Alpha Compositing

This demonstration shows how alpha compositing can be done in 10 lines of code using OffsetArrays and PaddedViews

using Images
using OffsetArrays # provide `OffsetArray`

1. basic offset and pad operation

Assume that we have two objects with transparent color and we want to place them on a canvas with partially overlapping.

red_patch = fill(RGBA(1., 0., 0., 1), 24, 24)
green_patch = fill(RGBA(0., 1., 0., 1), 32, 32)
mosaicview(red_patch, green_patch; npad=20, nrow=1, fillvalue=colorant"white")

Assume the canvas axes starts from (1, 1), here we keep the red patch unshifted, and shift the green patch 6 pixels downward and 16 pixels rightward, and then pad them to a common axes

green_o = OffsetArray(green_patch, 6, 16)
r, g = paddedviews(Gray(0.2), red_patch, green_o)
mosaicview(r, g; npad=20, nrow=1, fillvalue=colorant"white")

Note that their axes and sizes are changed after shifting and padding:

# Regardless of implementaion details, `Base.OneTo(32)` is mostly equivalent to `1:32`
println("before shifting -- size: ", size(green_patch), " axes: ", axes(green_patch))
println("after shifting  -- size: ", size(green_o), " axes: ", axes(green_o))
println("after padding   -- size: ", size(g), " axes: ", axes(g))
before shifting -- size: (32, 32) axes: (Base.OneTo(32), Base.OneTo(32))
after shifting  -- size: (32, 32) axes: (7:38, 17:48)
after padding   -- size: (38, 48) axes: (1:38, 1:48)

Axes are preserved after padding, which means you can easily get original image from padded results using

r[axes(red_patch)...]
g[axes(green_o)...]

As described here, there are several compositing methods:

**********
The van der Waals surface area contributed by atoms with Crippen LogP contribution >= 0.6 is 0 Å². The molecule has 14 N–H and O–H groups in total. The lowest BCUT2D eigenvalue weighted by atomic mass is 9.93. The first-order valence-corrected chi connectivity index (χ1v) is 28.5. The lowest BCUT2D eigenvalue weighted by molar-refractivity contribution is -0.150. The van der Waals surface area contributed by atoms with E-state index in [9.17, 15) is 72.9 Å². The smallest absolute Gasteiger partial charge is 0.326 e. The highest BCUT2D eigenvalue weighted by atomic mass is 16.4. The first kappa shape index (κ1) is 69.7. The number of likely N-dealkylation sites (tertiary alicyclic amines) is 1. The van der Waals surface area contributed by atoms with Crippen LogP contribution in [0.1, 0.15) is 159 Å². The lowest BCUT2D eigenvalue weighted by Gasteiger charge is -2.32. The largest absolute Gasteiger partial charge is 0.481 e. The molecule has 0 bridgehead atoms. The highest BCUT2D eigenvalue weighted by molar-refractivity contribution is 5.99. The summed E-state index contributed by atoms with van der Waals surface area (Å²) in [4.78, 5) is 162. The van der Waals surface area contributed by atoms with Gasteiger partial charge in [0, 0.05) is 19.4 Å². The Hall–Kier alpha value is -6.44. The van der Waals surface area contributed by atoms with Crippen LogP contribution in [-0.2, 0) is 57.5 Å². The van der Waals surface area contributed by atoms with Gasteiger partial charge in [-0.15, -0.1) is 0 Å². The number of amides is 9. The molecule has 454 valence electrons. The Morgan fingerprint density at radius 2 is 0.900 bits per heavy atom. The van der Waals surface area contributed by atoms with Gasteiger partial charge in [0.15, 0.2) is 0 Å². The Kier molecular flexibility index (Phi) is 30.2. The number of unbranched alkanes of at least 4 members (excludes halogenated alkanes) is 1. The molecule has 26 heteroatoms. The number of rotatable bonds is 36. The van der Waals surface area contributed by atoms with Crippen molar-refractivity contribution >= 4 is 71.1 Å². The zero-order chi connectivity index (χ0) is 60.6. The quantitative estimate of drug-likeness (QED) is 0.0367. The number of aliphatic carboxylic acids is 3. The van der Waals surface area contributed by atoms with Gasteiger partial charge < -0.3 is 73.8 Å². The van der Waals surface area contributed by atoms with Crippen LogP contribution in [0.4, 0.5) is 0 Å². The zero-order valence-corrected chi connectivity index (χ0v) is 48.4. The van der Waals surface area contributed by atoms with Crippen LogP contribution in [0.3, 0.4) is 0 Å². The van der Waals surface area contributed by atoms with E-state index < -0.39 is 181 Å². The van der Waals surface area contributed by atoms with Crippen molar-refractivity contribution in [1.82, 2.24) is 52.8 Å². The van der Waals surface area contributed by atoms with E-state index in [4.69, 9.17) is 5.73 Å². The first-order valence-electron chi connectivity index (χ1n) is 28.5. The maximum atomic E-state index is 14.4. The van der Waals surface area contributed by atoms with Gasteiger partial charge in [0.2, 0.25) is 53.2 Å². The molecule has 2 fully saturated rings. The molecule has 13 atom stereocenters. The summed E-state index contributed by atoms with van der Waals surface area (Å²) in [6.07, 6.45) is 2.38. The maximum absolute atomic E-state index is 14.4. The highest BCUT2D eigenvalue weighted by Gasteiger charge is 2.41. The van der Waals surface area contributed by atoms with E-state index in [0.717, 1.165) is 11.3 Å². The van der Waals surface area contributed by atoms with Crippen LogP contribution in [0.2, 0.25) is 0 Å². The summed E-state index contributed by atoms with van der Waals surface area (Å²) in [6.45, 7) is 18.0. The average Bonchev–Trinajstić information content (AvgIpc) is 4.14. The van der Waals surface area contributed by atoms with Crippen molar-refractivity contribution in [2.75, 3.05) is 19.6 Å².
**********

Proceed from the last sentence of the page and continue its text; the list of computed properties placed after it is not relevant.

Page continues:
# add operation
out_add = r .+ g

# clear operation
out_clear = copy(r)
out_clear[axes(green_o)...] .= colorant"black"

# multiply operation
out_mul = copy(r)
# channel-wise multiplication
channelview(out_mul)[:, axes(green_o)...] .*= channelview(green_o)

# overlap operation
out_over = copy(r)
out_over[axes(green_o)...] .= green_o

# display the results of these operation
mosaicview(out_add, out_clear, out_mul, out_over;
           npad=20, nrow=1, fillvalue=colorant"white")

2. build the three-primary color panel

Now, let's use the same trick to build something more meaningful. First we create three circles with colors red, green and blue

using ImageDraw
function make_circle(sz, c::T) where T
    # fill with transparent color to avoid black region
    fillvalue = ARGB(c)
    img = fill(ARGB{eltype(T)}(0., 0., 0., 0.), sz...)
    origin = sz .÷ 2
    r = sz .÷ 4
    draw!(img, Ellipse(origin..., r...), fillvalue)
    img
end

# create three circles with color red, green and blue
red_c   = make_circle((256, 256), ARGB(1., 0., 0., 1.))
green_c = make_circle((256, 256), ARGB(0., 1., 0., 1.))
blue_c  = make_circle((256, 256), ARGB(0., 0., 1., 1.))

mosaicview(red_c, green_c, blue_c; nrow=1)

Then, shift these circles to appropriate positions, pad them to common axes, and finally composite using the add operation:

r = size(red_c, 1) ÷ 8
red_o   = OffsetArray(red_c,    r,  r)
green_o = OffsetArray(green_c, -r,  0)
blue_o  = OffsetArray(blue_c,   r, -r)

color_panel = sum(paddedviews(zero(eltype(red_o)), red_o, green_o, blue_o))
color_panel = color_panel[axes(red_c)...] # crop empty region

This page was generated using DemoCards.jl and Literate.jl.